|Grand Prix Entries||173|
|Grand Prix Wins||25|
He bought his way into Formula One racing and very nearly paid for it with his life. Given up for dead after an appalling accident he recovered by what the medical profession called sheer force of will. His astonishingly quick return to the cockpit was called the most courageous comeback in sporting history. After winning two championships he got bored and left the sport, only to return again and win another. During his remarkable career he was called both a hero and a villain. The battle-scarred champion who defied both the odds and convention remains a living legend.
On February 22, 1949, Nicholas Andreas Lauda was born in Vienna into a prominent Austrian business and banking dynasty. Paper manufacturing was how Niki's father made his fortune, though none of it would be made available for a contrary son who would surely bring the respected Lauda name into disrepute by playing at being a racing driver. To further educate himself in this field Niki forsook university and enrolled himself in racing's school of hard knocks, paying for it with money borrowed from Austrian banks. Starting in a Mini in 1968, he crashed his way through Formula Vee and Formula Three and in 1972 he bought his way into the March Formula Two and Formula One teams with another bank loan secured by his life insurance policy. The uncompetitive Marches meant Niki was unable to prove his worth as a driver, let alone stave off pending bankruptcy. With no qualifications in any other line of work he had no choice but to keep on racing.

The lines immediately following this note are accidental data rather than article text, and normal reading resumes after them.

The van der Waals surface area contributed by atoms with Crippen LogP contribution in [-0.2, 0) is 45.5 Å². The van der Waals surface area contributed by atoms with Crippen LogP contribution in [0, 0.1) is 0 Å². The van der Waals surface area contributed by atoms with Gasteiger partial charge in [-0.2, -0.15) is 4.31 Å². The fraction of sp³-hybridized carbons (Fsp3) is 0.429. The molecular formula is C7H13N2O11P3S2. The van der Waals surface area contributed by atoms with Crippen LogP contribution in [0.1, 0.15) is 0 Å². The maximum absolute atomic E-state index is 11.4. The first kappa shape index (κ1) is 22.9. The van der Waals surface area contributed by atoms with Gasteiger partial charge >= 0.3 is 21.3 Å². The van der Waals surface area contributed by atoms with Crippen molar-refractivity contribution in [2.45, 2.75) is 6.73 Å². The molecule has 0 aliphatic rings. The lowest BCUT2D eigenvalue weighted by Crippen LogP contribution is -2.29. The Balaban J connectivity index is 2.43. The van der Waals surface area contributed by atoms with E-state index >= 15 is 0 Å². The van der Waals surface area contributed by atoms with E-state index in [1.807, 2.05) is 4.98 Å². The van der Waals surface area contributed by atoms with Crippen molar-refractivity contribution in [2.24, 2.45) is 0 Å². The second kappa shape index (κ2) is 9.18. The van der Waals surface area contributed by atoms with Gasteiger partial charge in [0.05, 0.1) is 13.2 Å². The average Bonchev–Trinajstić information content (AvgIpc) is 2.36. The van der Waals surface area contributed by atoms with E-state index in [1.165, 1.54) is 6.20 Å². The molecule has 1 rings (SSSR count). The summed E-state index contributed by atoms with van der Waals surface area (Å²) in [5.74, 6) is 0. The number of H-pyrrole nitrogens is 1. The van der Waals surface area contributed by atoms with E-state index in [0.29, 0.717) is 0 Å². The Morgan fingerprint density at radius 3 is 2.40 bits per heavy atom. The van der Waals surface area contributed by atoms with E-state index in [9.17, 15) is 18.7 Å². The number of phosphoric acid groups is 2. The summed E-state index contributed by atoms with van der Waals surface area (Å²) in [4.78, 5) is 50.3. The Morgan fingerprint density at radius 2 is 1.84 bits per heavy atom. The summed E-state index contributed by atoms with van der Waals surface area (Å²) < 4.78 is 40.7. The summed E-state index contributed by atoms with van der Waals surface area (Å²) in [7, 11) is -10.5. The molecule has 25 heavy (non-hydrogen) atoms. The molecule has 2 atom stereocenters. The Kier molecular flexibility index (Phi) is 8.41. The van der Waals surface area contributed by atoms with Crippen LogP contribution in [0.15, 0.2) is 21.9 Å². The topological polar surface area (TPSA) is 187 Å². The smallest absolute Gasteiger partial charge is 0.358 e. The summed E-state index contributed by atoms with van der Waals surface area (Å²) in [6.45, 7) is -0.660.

For 1973 he talked his way into a complicated rent-a-ride deal with BRM. During that season his ever-improving results paid dividends in the form of a new contract that would forgive his debts in exchange for Niki staying with BRM for a further two years. Instead, he bought his way out of BRM with money from his new employer Enzo Ferrari, for whom he went to work in 1974.
Ferrari, who hadn't had a champion since John Surtees in 1964, was impressed by the skinny, buck-toothed Austrian's self-confidence and no-nonsense work ethic, though rather taken aback by his brutal honesty. After his first test in the 1974 Ferrari 312 Niki informed Enzo that the car was "a piece of shit," but promised him he could make it raceworthy. Now in the spotlight as a possible Ferrari saviour, the media noted Lauda's cool, calculating clinical approach and nicknamed him 'The Computer.' However, The Computer's driving still had some glitches and he made several costly errors in 1974. Niki said that learning from mistakes was the fastest way to improve, corroborating this theory with a first Formula One victory in Spain, then another in Holland.
In his 1975 Ferrari 312/T Niki stormed to victories in Monaco, Belgium, Sweden, France and the USA to become World Champion. All of Italy rejoiced at Ferrari's first driving title in over a decade, though the glory meant little to the unsentimental new hero. Claiming that his mounting collection of "useless" trophies was cluttering up his home in Austria, he gave them to the local garage in exchange for free car washes.